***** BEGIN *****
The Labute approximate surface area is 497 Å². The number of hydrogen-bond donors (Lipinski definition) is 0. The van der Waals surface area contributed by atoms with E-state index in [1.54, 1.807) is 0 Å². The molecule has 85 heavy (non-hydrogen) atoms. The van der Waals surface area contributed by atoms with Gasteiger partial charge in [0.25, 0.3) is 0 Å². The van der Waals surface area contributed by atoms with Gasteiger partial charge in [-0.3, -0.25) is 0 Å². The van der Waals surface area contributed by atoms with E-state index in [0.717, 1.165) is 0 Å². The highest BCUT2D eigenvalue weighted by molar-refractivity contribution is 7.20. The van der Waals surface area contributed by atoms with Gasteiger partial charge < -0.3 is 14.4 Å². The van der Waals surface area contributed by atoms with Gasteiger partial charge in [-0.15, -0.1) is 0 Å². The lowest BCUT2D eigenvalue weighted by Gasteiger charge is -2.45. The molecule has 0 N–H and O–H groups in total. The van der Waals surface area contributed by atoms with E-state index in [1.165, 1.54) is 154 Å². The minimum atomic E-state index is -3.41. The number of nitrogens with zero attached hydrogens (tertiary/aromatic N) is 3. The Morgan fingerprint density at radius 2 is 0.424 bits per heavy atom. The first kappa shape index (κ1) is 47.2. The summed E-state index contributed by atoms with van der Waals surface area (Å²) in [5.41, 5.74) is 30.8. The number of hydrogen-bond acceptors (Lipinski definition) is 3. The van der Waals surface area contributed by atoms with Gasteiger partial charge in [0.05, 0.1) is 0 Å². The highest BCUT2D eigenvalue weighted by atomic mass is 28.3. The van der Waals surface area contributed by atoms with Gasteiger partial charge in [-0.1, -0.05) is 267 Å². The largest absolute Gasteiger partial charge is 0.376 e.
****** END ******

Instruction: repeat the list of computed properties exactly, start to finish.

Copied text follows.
The Labute approximate surface area is 497 Å². The number of hydrogen-bond donors (Lipinski definition) is 0. The van der Waals surface area contributed by atoms with E-state index in [1.54, 1.807) is 0 Å². The molecule has 85 heavy (non-hydrogen) atoms. The van der Waals surface area contributed by atoms with Gasteiger partial charge in [0.25, 0.3) is 0 Å². The van der Waals surface area contributed by atoms with Gasteiger partial charge in [-0.3, -0.25) is 0 Å². The van der Waals surface area contributed by atoms with E-state index in [0.717, 1.165) is 0 Å². The highest BCUT2D eigenvalue weighted by molar-refractivity contribution is 7.20. The van der Waals surface area contributed by atoms with Gasteiger partial charge < -0.3 is 14.4 Å². The van der Waals surface area contributed by atoms with Gasteiger partial charge in [-0.15, -0.1) is 0 Å². The lowest BCUT2D eigenvalue weighted by Gasteiger charge is -2.45. The molecule has 0 N–H and O–H groups in total. The van der Waals surface area contributed by atoms with E-state index in [1.165, 1.54) is 154 Å². The minimum atomic E-state index is -3.41. The number of nitrogens with zero attached hydrogens (tertiary/aromatic N) is 3. The Morgan fingerprint density at radius 2 is 0.424 bits per heavy atom. The first kappa shape index (κ1) is 47.2. The summed E-state index contributed by atoms with van der Waals surface area (Å²) in [5.41, 5.74) is 30.8. The number of hydrogen-bond acceptors (Lipinski definition) is 3. The van der Waals surface area contributed by atoms with Gasteiger partial charge in [0.05, 0.1) is 0 Å². The highest BCUT2D eigenvalue weighted by atomic mass is 28.3. The van der Waals surface area contributed by atoms with Gasteiger partial charge in [-0.1, -0.05) is 267 Å². The largest absolute Gasteiger partial charge is 0.376 e.